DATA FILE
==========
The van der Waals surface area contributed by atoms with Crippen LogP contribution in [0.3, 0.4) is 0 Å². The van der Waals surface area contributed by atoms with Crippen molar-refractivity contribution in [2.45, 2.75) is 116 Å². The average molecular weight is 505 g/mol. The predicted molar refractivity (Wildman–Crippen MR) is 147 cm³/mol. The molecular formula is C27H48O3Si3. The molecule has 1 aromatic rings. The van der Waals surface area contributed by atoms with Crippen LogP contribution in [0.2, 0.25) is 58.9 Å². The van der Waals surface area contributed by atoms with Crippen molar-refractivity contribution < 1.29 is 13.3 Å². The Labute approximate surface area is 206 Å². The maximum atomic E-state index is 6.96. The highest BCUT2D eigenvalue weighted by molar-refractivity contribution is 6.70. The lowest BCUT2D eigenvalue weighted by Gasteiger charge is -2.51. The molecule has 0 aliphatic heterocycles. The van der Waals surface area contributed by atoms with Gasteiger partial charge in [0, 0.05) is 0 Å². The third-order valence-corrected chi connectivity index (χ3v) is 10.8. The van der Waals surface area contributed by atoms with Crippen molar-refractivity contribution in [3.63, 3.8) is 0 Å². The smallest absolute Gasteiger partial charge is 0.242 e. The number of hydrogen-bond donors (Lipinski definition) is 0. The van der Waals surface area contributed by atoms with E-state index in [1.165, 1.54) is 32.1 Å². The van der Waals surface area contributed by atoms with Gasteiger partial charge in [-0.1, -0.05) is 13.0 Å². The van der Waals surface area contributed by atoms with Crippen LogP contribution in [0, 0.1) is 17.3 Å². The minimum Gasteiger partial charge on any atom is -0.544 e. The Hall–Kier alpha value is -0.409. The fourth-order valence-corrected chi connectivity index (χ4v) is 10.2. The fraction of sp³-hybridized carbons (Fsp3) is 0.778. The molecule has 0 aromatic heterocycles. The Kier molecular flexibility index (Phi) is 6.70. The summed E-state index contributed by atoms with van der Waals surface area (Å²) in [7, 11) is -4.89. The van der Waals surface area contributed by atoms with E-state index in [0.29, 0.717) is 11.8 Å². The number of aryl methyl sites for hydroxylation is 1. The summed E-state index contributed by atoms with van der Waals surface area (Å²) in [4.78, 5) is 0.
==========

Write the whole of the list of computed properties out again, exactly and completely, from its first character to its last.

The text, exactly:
The van der Waals surface area contributed by atoms with Crippen LogP contribution in [0.3, 0.4) is 0 Å². The van der Waals surface area contributed by atoms with Crippen molar-refractivity contribution in [2.45, 2.75) is 116 Å². The average molecular weight is 505 g/mol. The predicted molar refractivity (Wildman–Crippen MR) is 147 cm³/mol. The molecular formula is C27H48O3Si3. The molecule has 1 aromatic rings. The van der Waals surface area contributed by atoms with Crippen LogP contribution in [0.2, 0.25) is 58.9 Å². The van der Waals surface area contributed by atoms with Crippen molar-refractivity contribution < 1.29 is 13.3 Å². The Labute approximate surface area is 206 Å². The maximum atomic E-state index is 6.96. The highest BCUT2D eigenvalue weighted by molar-refractivity contribution is 6.70. The lowest BCUT2D eigenvalue weighted by Gasteiger charge is -2.51. The molecule has 0 aliphatic heterocycles. The van der Waals surface area contributed by atoms with Gasteiger partial charge in [0, 0.05) is 0 Å². The third-order valence-corrected chi connectivity index (χ3v) is 10.8. The van der Waals surface area contributed by atoms with Crippen molar-refractivity contribution in [3.63, 3.8) is 0 Å². The smallest absolute Gasteiger partial charge is 0.242 e. The number of hydrogen-bond donors (Lipinski definition) is 0. The van der Waals surface area contributed by atoms with E-state index in [1.165, 1.54) is 32.1 Å². The van der Waals surface area contributed by atoms with Gasteiger partial charge in [-0.1, -0.05) is 13.0 Å². The van der Waals surface area contributed by atoms with Crippen LogP contribution in [0, 0.1) is 17.3 Å². The minimum Gasteiger partial charge on any atom is -0.544 e. The Hall–Kier alpha value is -0.409. The fourth-order valence-corrected chi connectivity index (χ4v) is 10.2. The fraction of sp³-hybridized carbons (Fsp3) is 0.778. The molecule has 0 aromatic heterocycles. The Kier molecular flexibility index (Phi) is 6.70. The summed E-state index contributed by atoms with van der Waals surface area (Å²) in [7, 11) is -4.89. The van der Waals surface area contributed by atoms with E-state index in [0.29, 0.717) is 11.8 Å². The number of aryl methyl sites for hydroxylation is 1. The summed E-state index contributed by atoms with van der Waals surface area (Å²) in [4.78, 5) is 0.